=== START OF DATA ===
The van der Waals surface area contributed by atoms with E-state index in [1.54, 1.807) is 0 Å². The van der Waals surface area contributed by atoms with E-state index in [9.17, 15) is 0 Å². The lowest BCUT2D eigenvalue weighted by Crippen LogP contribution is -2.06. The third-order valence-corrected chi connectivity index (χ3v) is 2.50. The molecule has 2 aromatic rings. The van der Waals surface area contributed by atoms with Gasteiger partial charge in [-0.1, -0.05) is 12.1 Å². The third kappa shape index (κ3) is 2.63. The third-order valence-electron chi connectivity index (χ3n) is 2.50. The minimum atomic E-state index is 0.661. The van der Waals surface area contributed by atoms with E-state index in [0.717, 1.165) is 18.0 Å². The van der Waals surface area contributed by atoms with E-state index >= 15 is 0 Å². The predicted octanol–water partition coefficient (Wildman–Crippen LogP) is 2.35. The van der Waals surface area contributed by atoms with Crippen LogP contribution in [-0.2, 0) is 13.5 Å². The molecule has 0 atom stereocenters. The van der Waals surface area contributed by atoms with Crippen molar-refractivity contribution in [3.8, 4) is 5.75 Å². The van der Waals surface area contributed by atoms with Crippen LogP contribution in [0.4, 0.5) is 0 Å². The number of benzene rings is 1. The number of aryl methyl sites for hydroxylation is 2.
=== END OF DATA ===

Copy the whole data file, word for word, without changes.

The van der Waals surface area contributed by atoms with E-state index in [1.54, 1.807) is 0 Å². The van der Waals surface area contributed by atoms with E-state index in [9.17, 15) is 0 Å². The lowest BCUT2D eigenvalue weighted by Crippen LogP contribution is -2.06. The third-order valence-corrected chi connectivity index (χ3v) is 2.50. The molecule has 2 aromatic rings. The van der Waals surface area contributed by atoms with Gasteiger partial charge in [-0.1, -0.05) is 12.1 Å². The third kappa shape index (κ3) is 2.63. The third-order valence-electron chi connectivity index (χ3n) is 2.50. The minimum atomic E-state index is 0.661. The van der Waals surface area contributed by atoms with E-state index in [0.717, 1.165) is 18.0 Å². The van der Waals surface area contributed by atoms with E-state index >= 15 is 0 Å². The predicted octanol–water partition coefficient (Wildman–Crippen LogP) is 2.35. The van der Waals surface area contributed by atoms with Crippen LogP contribution in [-0.2, 0) is 13.5 Å². The molecule has 0 atom stereocenters. The van der Waals surface area contributed by atoms with Crippen molar-refractivity contribution in [3.8, 4) is 5.75 Å². The van der Waals surface area contributed by atoms with Crippen LogP contribution in [0.4, 0.5) is 0 Å². The number of benzene rings is 1. The number of aryl methyl sites for hydroxylation is 2.